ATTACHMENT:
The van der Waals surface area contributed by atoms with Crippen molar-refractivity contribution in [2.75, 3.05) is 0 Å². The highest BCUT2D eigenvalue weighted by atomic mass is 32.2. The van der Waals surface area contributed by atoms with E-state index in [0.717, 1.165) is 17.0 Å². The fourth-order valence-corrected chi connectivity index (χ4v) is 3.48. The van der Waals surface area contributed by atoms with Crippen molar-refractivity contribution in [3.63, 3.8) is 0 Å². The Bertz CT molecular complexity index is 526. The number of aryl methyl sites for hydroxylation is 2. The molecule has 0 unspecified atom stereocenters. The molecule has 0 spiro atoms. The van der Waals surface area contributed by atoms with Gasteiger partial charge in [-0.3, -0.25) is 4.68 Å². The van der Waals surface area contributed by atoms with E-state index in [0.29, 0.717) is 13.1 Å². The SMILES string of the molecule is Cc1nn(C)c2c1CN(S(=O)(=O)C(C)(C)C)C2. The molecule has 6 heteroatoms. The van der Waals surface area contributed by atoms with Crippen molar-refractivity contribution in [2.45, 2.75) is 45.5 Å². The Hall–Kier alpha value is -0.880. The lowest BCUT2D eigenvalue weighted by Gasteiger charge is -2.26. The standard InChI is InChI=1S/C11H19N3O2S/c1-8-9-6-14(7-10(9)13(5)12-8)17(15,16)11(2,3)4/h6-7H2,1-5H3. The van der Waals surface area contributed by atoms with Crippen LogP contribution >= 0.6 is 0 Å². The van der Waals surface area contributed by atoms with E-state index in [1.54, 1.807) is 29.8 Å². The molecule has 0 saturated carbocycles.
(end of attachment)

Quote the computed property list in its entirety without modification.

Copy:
The van der Waals surface area contributed by atoms with Crippen molar-refractivity contribution in [2.75, 3.05) is 0 Å². The highest BCUT2D eigenvalue weighted by atomic mass is 32.2. The van der Waals surface area contributed by atoms with E-state index in [0.717, 1.165) is 17.0 Å². The fourth-order valence-corrected chi connectivity index (χ4v) is 3.48. The van der Waals surface area contributed by atoms with Crippen molar-refractivity contribution in [3.63, 3.8) is 0 Å². The Bertz CT molecular complexity index is 526. The number of aryl methyl sites for hydroxylation is 2. The molecule has 0 unspecified atom stereocenters. The molecule has 0 spiro atoms. The van der Waals surface area contributed by atoms with Gasteiger partial charge in [-0.3, -0.25) is 4.68 Å². The van der Waals surface area contributed by atoms with E-state index in [0.29, 0.717) is 13.1 Å². The SMILES string of the molecule is Cc1nn(C)c2c1CN(S(=O)(=O)C(C)(C)C)C2. The molecule has 6 heteroatoms. The van der Waals surface area contributed by atoms with Crippen molar-refractivity contribution in [2.45, 2.75) is 45.5 Å². The Hall–Kier alpha value is -0.880. The lowest BCUT2D eigenvalue weighted by Gasteiger charge is -2.26. The standard InChI is InChI=1S/C11H19N3O2S/c1-8-9-6-14(7-10(9)13(5)12-8)17(15,16)11(2,3)4/h6-7H2,1-5H3. The van der Waals surface area contributed by atoms with Crippen LogP contribution >= 0.6 is 0 Å². The van der Waals surface area contributed by atoms with E-state index in [1.54, 1.807) is 29.8 Å². The molecule has 0 saturated carbocycles.